This is part of a written compilation of a series of accuracy testing with the Thompson Center Compass bolt-action rifle, chambered in .308 Winchester, which will include load development using numerous different components and the installation and glass-bedding of a Boyd’s Prairie Hunter stock. We will establish 3 different loads using different components (each with it’s own post and video), then we will use those loads to get a baseline of accuracy with the stock that comes on the factory rifle. Once we do that, we will test those same 3 loads with the Boyd’s stock installed. Last, we’ll glass-bed the stock and test those same 3 loads again to see how the accuracy changes throughout each step of the process. In theory, we should see a linear increase in accuracy, but this is going to be a way to see first-hand if that will actually hold true.
Today we will be conducting our third test on the Thompson Center Compass in .308 Winchester in its factory configuration using the components listed below. Since we tested a relatively cheap hunting load in the last post/video, today we are going to be testing more of a match load using some Sierra Matchkings. The 155 Palmas weren’t my first choice, but I had plenty of them on hand to do the test so they are up next.
WARNING: The loads shown are for informational purposes only. They are only safe in the rifle shown and may not be safe in yours. Consult appropriate load manuals prior to developing your own handloads. Risencitizen.com and its authors, do not assume any responsibility, directly or indirectly for the safety of the readers attempting to follow any instructions or perform any of the tasks shown, or the use or misuse of any information contained herein, on this website.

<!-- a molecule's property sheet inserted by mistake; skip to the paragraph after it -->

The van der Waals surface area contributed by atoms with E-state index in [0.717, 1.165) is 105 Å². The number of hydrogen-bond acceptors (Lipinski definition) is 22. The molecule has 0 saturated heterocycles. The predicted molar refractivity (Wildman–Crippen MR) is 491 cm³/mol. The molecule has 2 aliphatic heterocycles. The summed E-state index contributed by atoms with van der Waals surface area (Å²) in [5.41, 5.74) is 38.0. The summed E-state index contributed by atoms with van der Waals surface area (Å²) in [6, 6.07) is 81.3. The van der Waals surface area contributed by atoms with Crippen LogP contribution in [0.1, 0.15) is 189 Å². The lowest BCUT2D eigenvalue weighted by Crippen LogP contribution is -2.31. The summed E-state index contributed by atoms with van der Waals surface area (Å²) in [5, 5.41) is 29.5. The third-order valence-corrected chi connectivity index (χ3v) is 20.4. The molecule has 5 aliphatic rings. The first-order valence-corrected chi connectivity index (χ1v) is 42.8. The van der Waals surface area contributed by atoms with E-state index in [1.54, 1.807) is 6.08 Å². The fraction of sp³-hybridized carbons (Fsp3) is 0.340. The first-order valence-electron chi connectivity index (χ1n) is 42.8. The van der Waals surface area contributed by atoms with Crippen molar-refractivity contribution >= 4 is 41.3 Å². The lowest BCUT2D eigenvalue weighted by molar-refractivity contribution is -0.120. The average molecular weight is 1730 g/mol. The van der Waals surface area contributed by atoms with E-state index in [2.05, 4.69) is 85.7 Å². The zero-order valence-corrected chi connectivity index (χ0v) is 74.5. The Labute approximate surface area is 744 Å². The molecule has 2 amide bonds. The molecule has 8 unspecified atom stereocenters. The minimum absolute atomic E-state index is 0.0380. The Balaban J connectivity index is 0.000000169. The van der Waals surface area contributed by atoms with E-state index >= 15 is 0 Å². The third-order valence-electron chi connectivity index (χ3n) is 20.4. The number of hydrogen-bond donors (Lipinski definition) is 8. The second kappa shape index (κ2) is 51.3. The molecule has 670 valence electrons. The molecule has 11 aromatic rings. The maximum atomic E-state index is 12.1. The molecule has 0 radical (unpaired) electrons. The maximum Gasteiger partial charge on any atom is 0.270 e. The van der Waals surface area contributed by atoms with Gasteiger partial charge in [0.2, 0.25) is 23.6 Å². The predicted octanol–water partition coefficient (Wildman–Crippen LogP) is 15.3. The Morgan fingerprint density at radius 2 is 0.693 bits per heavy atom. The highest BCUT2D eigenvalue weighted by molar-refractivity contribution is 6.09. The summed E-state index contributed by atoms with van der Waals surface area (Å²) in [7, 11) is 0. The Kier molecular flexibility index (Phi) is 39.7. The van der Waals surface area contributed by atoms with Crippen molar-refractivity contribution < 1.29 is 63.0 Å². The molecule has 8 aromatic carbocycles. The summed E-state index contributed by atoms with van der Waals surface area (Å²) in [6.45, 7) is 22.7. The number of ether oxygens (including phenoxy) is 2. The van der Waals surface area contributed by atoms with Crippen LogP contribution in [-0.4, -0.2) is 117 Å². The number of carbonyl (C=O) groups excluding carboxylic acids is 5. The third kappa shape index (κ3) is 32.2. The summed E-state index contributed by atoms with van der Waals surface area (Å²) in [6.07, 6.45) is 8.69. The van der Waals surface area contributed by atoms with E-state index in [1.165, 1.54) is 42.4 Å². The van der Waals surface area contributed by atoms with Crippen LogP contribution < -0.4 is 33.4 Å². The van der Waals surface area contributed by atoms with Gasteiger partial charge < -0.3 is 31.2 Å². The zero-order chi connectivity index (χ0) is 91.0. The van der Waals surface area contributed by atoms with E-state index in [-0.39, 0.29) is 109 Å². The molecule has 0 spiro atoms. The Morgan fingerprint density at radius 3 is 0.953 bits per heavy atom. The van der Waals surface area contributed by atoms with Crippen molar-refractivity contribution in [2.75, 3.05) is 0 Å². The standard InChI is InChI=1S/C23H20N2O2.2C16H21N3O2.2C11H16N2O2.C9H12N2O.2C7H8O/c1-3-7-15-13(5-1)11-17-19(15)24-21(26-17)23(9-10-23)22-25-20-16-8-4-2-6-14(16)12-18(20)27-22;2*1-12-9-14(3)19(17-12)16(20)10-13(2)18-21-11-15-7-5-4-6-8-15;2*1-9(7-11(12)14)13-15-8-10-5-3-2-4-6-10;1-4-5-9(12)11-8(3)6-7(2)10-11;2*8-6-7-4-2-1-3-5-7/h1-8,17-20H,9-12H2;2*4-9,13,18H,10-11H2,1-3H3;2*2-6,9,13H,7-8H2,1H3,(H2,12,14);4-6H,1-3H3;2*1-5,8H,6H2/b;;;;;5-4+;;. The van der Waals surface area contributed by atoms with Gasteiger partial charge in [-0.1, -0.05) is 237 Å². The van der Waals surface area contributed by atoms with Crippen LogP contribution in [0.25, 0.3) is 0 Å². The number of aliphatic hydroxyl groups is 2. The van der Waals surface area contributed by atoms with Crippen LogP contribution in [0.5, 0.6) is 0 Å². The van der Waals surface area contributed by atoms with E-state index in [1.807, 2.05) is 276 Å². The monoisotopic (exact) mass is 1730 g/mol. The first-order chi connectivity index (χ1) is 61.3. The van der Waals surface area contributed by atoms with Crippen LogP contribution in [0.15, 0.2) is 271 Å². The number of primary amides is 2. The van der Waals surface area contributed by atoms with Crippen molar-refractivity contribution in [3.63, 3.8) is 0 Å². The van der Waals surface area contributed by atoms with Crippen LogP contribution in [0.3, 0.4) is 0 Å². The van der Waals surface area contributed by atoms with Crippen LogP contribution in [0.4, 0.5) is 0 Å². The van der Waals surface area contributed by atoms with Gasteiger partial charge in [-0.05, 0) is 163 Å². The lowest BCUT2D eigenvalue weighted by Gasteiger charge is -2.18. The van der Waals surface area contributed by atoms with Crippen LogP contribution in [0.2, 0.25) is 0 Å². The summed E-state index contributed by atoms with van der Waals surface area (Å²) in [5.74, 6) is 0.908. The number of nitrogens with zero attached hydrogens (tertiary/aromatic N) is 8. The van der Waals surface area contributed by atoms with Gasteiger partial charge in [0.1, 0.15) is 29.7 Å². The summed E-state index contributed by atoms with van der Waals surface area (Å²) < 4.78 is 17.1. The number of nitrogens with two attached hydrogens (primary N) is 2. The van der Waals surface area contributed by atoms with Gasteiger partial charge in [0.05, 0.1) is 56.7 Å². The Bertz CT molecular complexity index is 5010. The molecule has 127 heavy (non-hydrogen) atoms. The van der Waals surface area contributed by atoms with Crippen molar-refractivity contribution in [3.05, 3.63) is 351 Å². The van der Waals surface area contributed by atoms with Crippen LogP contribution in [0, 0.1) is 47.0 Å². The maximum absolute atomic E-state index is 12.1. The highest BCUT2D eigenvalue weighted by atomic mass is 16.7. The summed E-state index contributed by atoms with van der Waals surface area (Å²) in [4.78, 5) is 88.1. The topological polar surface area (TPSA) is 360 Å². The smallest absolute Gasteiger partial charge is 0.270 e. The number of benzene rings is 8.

- Brass- New Starline .308 Large Rifle Primer
- Bullet- Sierra Palma 155g Matchking Hollow Point Boat-Tail
- Powder- IMR 4895 40.5 – 44.5g
- Primer- CCI Large Rifle #200
- Cartridge Overall Length- 2.775″
Loading Process/Case Preparation
I always resize my brass before loading it, even when it’s brand new. It’s really easy to ruin your day when you are seating bullets in some brand new brass and all of the sudden your case mouth gets crushed. So, I am using Redding Imperial Sizing Wax since I have a small batch of 50 pieces, and I am resizing the brass using an RCBS Full Length Resizing Die Set (Group A).
Tumbling, Chamfering, and Deburring
Next, I tumble the lube off the cases using a Hornady Tumbler (dry media) and Hornady Media Sifter. Once the lube has been tumbled off using walnut media (corn cob media works fine as well), I chamfer and deburr the case mouths using a Lyman Hand Tool. I use the Lyman Case Prep Express when I have large quantities of brass to do but for 50 pieces the hand tool works fine. Normally I don’t trim brand new brass, so this brass won’t be trimmed until I have probably fired it a few times.
Priming and Measuring Powder
After resizing, chamfering, and deburring the brass, I use a RCBS Hand Primer (non-universal shell holder) to prime each case with a CCI #200 Primer. I make a mental note to check each one to verify it seated deep enough and that they are in the correct orientation (make sure they didn’t seat upside down). If you feel resistance when priming, something is usually wrong. As with everything in reloading, you can never be too careful. Take it slow because nothing is too easy to screw up.